Fishing in the Black Hills
South Dakota is a fishing paradise. It doesn’t matter what season you visit because fishing is available year-round. Trout is the most sought after fish in the Black Hills, but you can also find walleye, bass, catfish, northern pike, crappies, and bluegills.
Rainbow Trout are stocked in the majority of Black Hills lakes and several streams which are without self-sustaining trout populations. Known for its tasty pink flesh, the rainbow trout is a favorite among Black Hills fishermen. Rainbow trout stay in streams until they reach 6" to 9" in length. They then migrate to the lakes to mature.
Brook Trout are the smallest of the Black Hills trout. They seldom exceed 10 inches in length but make up for it with their color and beauty. They are native to most Black Hills streams, especially the upper reaches. Fishing for brook trout is the easiest of all the trouts. Look for streams with a gravel bottom and a moderate current. They also prefer waterfalls, and ponds which have rocks and other places to hide.
Wild Brown Trout inhabit Pactola Lake and most Black Hills streams and are usually 8 to 12 inches in length, but can reach up to 14 to 20 inches. When you are fishing for brown trout, look for quiet waters. Brown trout are cautious and prefer hiding near logs, under cuts in the bank, rock shelves, and overhanging brush. The larger they get, the more wary they become. They often feed at night under the protection of darkness.
The daily limit is five trout, with only one fish 14 inches or longer, regardless of species. There are also some special management areas which are "catch and release only" and some special areas where only artificial lures may be used. For more information please refer to the South Dakota Fishing Handbook.
See Also: Winter Activities for information about ice fishing.
Black Hills Lake Fishing
Sheridan Lake Reservoir
385 acres, average depth 29.5 feet, deepest 90 feet
Downloadable map of Sheridan Lake
Yellow Perch, Northern Pike, Largemouth Bass, Trout
Deerfield Lake Reservoir
414 acres, 90 feet deep at its deepest
Brook Trout, Rainbow Trout, Splake
The South Dakota state record Splake was caught in Deefield Lake on May 10, 2010. It wieghed 11lbs. 14 oz.
The South Dakota state record Brook Trout was caught in Deerfield Lake on May 1, 2010. It weighed 12 lbs.
Directions: From Deerfield go south on West Deerfield Road, and follow it to the western end of the lake. Make a left at Whitetail Loop and follow it along the southern bank of Deerfield Lake.
Pactola Lake Reservoir
785 acre, average depth 29.5 feet, deepest 90 feet, 7.8 miles of shoreline
Downloadable Map of Pactola Lake
Rainbow Trout, Brown Trout, Lake Troup, Perch
The South Dakota state record Lake Trout was caught in Pactola on May 17, 2009. It weighed 28 lbs. 5 oz.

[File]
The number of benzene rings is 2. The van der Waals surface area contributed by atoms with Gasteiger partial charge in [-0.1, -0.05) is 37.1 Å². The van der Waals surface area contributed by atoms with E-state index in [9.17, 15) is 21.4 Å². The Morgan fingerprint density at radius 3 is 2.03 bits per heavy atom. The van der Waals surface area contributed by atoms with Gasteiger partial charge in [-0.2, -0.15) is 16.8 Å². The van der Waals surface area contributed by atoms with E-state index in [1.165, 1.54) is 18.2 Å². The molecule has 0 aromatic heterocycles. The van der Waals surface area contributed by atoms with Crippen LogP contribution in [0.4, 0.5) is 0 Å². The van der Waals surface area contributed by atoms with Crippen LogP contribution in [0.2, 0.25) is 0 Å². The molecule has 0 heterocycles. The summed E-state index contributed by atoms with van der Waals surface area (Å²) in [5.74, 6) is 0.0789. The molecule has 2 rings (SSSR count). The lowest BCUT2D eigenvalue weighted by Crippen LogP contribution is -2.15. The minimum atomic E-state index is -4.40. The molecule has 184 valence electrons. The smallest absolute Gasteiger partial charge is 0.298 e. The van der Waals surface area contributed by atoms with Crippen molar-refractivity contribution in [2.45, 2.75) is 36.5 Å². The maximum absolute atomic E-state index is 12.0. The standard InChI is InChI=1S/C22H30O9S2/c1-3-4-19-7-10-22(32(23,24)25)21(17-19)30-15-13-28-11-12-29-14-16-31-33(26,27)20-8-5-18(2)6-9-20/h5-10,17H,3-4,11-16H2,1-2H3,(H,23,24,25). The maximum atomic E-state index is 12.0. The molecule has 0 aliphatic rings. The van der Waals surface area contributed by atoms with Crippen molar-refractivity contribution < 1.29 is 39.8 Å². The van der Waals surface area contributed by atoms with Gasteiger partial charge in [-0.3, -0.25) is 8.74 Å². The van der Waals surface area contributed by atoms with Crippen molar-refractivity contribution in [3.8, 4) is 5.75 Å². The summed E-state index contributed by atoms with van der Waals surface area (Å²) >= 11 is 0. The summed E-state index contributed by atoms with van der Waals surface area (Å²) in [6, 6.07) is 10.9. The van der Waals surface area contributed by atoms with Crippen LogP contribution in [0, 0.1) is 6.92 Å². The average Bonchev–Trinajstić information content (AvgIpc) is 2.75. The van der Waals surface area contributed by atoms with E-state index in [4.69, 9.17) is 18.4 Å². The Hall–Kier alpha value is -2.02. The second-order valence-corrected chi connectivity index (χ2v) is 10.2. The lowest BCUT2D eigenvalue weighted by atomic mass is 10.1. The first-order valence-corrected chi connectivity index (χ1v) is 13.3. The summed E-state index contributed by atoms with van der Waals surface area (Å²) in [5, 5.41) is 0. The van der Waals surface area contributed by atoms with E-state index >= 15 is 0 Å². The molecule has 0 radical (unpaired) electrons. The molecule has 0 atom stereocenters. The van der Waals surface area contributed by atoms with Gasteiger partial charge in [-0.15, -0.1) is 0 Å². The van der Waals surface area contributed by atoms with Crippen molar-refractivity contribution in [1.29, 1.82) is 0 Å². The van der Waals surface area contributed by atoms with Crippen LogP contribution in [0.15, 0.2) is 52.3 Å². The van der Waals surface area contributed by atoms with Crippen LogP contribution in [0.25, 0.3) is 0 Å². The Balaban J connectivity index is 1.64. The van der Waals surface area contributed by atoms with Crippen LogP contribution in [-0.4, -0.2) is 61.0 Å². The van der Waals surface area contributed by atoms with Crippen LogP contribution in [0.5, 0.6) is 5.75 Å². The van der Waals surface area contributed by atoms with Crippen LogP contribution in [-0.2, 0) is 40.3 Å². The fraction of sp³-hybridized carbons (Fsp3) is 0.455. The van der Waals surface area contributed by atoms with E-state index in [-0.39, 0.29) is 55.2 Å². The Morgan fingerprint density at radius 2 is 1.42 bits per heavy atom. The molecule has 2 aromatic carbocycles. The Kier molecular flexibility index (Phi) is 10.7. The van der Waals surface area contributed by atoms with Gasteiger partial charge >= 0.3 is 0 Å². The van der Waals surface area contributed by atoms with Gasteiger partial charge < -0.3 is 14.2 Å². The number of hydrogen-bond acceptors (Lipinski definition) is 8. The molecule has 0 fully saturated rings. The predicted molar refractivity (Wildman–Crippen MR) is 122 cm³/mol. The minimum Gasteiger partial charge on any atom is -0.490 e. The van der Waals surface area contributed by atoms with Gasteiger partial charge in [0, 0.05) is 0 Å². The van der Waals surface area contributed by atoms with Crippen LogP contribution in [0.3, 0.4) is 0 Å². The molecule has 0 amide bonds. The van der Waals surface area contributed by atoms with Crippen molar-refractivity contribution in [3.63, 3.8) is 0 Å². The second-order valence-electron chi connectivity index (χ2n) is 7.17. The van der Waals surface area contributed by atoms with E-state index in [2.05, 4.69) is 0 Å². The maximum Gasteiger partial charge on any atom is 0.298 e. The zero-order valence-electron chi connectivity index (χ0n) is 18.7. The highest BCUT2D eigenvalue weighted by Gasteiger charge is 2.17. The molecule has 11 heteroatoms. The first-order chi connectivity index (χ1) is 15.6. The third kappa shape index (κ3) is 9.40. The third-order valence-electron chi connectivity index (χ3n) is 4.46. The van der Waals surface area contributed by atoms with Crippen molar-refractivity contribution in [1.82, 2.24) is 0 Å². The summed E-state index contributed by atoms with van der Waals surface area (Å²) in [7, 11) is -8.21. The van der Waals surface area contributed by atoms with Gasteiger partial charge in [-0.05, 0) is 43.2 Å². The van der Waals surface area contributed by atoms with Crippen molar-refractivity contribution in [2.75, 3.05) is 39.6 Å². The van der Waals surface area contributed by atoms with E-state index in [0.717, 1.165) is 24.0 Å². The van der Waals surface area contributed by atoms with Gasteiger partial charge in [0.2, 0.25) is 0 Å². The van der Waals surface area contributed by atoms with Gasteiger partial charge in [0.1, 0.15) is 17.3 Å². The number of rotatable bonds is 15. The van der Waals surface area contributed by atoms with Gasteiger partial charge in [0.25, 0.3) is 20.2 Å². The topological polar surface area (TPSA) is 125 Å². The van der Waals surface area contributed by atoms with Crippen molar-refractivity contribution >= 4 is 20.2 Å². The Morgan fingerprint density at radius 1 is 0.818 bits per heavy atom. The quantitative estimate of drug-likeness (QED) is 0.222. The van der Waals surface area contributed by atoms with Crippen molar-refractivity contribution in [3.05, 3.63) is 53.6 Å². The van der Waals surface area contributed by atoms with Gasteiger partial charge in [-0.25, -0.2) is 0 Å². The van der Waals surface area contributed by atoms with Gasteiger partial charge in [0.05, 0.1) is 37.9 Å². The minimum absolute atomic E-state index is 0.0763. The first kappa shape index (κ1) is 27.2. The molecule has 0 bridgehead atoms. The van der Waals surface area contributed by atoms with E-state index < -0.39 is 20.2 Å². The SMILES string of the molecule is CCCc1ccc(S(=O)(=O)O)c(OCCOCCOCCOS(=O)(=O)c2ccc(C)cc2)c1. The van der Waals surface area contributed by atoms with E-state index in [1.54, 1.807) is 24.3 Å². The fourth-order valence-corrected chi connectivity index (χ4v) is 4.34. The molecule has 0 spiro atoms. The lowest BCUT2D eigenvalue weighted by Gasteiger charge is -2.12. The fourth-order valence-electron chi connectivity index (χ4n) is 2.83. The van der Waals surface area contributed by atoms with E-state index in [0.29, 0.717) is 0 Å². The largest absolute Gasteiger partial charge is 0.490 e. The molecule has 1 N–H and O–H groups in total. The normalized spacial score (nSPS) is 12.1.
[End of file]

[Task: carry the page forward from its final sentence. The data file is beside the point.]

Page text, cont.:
16 acres - Trout, Lakota Lake Trout
17.3 acres, 1 mile of shoreline, average depth 12.8 feet, deepest 43 feet
Downloadable map of Sylvan Lake
Bear Butte Lake
214 acres, 3.5 miles of shoreline, average depth 7 feet, center depth 15 feet
Downloadable map of Bear Butte Lake
Bullheads, Crappies, Northern Pike
Directions from Sturgis, SD. Drive east on SD 79/SD 34. Take a left to follow SD 79. Make a left on Bison Rd.There is a fishing access on this road or you can go one mile to the lake.
4,275 acres, 35.5 miles of shoreline, average depth 29.3 feet, deepest 70 feet
Downloadable map of Angostura Lake
Bluegill, Perch, Yellow, Pike, Northern, Walleye, Bass, Crappie
Angostura Lake is located 10 miles southeast of Hot Springs off US Hwy. 385-18
Belle Fourche Reservoir (Orman Dam)
8,063 acres, 49.7 miles of shoreline, average depth 25 feet, deepest 55 feet
Downloadable map of Belle Fourche Resrvoir
Bass, White, Walleye, Catfish
Directions: Go east out of Belle Fourche on US 212. Go for about eight miles, and you'll see the reservoir on your left.
Black Hills Stream Fishing
Crow Creek Watershed
Crow Creek runs fast and cold all summer long. Access is slightly difficult because of the dense vegetation, but it does have a good supply of brown and rainbow trout. There is good access to Crow Creek along the McKenny Hatchery Road exit from I-90 just two miles past the Wyoming border.
Spearfish Creek is one of the most scenic places to fish in the Black Hills and is home a healthy brown trout polulation and wild rainbow trout. Access is easy along Spearfish Canyon road with many places to pull off along the way.
Whitewood Creek Watershed
The upper part of Whitewood Creek hold brook trout and a few brown trout.
Lower Rapid Creek Watershed
Rapid Creek is considered by many to be one of the best fishing creek in the Black Hills.The part of the creek just below the dam is a catch and release area holding some of the largest rainbow and brown trout you'll find in the Black Hills.
Upper Rapid Creek Watershed
The upper waters above Pacotola Lake have a good population of brook trout.
Spring Creek Watershed
Spring Creek follows Forest Service Road 305 with many access points. It flows into and out of Sheridan Lake. It is excellent for brook and brown trout fishing, especially below the dam.
Castle Creek Watershed
Castle Creek is home to brook trout, splake, and a few rainbow trout above Deerfield Reservoir, while below the reservoir you'll find brook trout and brown trout. The further downstream you go from Deerfield Lake the more brown trout you'll find.
Custer State Park
Recent fishing report have been very good for all of Custer State Park.
Obtaining a South Dakota Fishing License
Resident and nonresident fishing licenses may be purchased over the Internet and at many sporting goods stores, convenience stores and some County Treasurer’s Offices. The maximum charge for each fishing license sold by a license agent is $2. Licenses must be in the licensee’s possession while fishing or transporting fish. The license must be exhibited on demand of any person.